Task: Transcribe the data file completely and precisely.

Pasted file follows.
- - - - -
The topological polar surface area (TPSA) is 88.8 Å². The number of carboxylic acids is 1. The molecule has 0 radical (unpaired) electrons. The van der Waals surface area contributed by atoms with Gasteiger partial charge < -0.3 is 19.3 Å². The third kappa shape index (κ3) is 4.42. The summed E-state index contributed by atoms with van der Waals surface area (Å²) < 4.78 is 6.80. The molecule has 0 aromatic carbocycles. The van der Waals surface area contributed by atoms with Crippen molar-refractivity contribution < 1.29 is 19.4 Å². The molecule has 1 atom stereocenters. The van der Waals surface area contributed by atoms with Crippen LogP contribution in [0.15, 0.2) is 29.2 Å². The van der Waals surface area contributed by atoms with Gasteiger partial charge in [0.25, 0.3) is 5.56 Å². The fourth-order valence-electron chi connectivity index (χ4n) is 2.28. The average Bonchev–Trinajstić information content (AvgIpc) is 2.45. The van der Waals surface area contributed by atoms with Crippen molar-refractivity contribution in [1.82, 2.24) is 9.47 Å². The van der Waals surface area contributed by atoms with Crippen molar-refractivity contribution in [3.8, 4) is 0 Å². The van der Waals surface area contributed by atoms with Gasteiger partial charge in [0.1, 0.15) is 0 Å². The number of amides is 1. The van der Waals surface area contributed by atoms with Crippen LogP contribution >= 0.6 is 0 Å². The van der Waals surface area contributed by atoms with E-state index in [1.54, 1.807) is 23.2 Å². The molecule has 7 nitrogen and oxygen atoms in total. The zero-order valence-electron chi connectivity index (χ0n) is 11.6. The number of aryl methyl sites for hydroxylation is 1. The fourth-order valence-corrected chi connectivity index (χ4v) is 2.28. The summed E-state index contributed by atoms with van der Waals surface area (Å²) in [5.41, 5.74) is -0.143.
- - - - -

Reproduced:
The topological polar surface area (TPSA) is 88.8 Å². The number of carboxylic acids is 1. The molecule has 0 radical (unpaired) electrons. The van der Waals surface area contributed by atoms with Gasteiger partial charge < -0.3 is 19.3 Å². The third kappa shape index (κ3) is 4.42. The summed E-state index contributed by atoms with van der Waals surface area (Å²) < 4.78 is 6.80. The molecule has 0 aromatic carbocycles. The van der Waals surface area contributed by atoms with Crippen molar-refractivity contribution < 1.29 is 19.4 Å². The molecule has 1 atom stereocenters. The van der Waals surface area contributed by atoms with Crippen LogP contribution in [0.15, 0.2) is 29.2 Å². The van der Waals surface area contributed by atoms with Gasteiger partial charge in [0.25, 0.3) is 5.56 Å². The fourth-order valence-electron chi connectivity index (χ4n) is 2.28. The average Bonchev–Trinajstić information content (AvgIpc) is 2.45. The van der Waals surface area contributed by atoms with Crippen molar-refractivity contribution in [1.82, 2.24) is 9.47 Å². The van der Waals surface area contributed by atoms with Crippen molar-refractivity contribution in [3.8, 4) is 0 Å². The van der Waals surface area contributed by atoms with Gasteiger partial charge in [0.1, 0.15) is 0 Å². The number of amides is 1. The van der Waals surface area contributed by atoms with Crippen LogP contribution >= 0.6 is 0 Å². The van der Waals surface area contributed by atoms with E-state index in [1.54, 1.807) is 23.2 Å². The molecule has 7 nitrogen and oxygen atoms in total. The zero-order valence-electron chi connectivity index (χ0n) is 11.6. The number of aryl methyl sites for hydroxylation is 1. The fourth-order valence-corrected chi connectivity index (χ4v) is 2.28. The summed E-state index contributed by atoms with van der Waals surface area (Å²) in [5.41, 5.74) is -0.143.